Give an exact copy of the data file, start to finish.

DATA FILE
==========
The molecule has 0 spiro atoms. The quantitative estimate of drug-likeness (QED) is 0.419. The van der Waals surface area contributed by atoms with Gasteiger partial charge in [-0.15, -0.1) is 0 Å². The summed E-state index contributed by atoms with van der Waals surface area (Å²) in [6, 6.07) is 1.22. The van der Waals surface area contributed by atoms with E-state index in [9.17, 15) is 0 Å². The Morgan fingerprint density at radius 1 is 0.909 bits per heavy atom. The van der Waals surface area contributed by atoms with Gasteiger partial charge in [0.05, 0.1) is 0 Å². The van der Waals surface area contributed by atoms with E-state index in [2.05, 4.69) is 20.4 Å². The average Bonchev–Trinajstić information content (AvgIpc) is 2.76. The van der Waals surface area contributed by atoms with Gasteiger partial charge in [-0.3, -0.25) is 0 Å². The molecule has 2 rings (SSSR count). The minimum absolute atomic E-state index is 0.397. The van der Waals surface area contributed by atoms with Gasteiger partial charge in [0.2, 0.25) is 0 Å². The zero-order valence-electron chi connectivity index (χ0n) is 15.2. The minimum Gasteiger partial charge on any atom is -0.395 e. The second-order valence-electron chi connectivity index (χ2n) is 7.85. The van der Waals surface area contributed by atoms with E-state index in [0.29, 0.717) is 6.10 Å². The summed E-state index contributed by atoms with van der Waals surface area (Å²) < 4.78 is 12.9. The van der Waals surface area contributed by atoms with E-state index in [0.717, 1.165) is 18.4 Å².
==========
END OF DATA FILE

The molecule has 0 spiro atoms. The quantitative estimate of drug-likeness (QED) is 0.419. The van der Waals surface area contributed by atoms with Gasteiger partial charge in [-0.15, -0.1) is 0 Å². The summed E-state index contributed by atoms with van der Waals surface area (Å²) in [6, 6.07) is 1.22. The van der Waals surface area contributed by atoms with E-state index in [9.17, 15) is 0 Å². The Morgan fingerprint density at radius 1 is 0.909 bits per heavy atom. The van der Waals surface area contributed by atoms with Gasteiger partial charge in [0.05, 0.1) is 0 Å². The van der Waals surface area contributed by atoms with E-state index in [2.05, 4.69) is 20.4 Å². The average Bonchev–Trinajstić information content (AvgIpc) is 2.76. The van der Waals surface area contributed by atoms with Gasteiger partial charge in [-0.3, -0.25) is 0 Å². The molecule has 2 rings (SSSR count). The minimum absolute atomic E-state index is 0.397. The van der Waals surface area contributed by atoms with Gasteiger partial charge in [0.2, 0.25) is 0 Å². The zero-order valence-electron chi connectivity index (χ0n) is 15.2. The minimum Gasteiger partial charge on any atom is -0.395 e. The second-order valence-electron chi connectivity index (χ2n) is 7.85. The van der Waals surface area contributed by atoms with E-state index in [0.29, 0.717) is 6.10 Å². The summed E-state index contributed by atoms with van der Waals surface area (Å²) < 4.78 is 12.9. The van der Waals surface area contributed by atoms with E-state index in [0.717, 1.165) is 18.4 Å².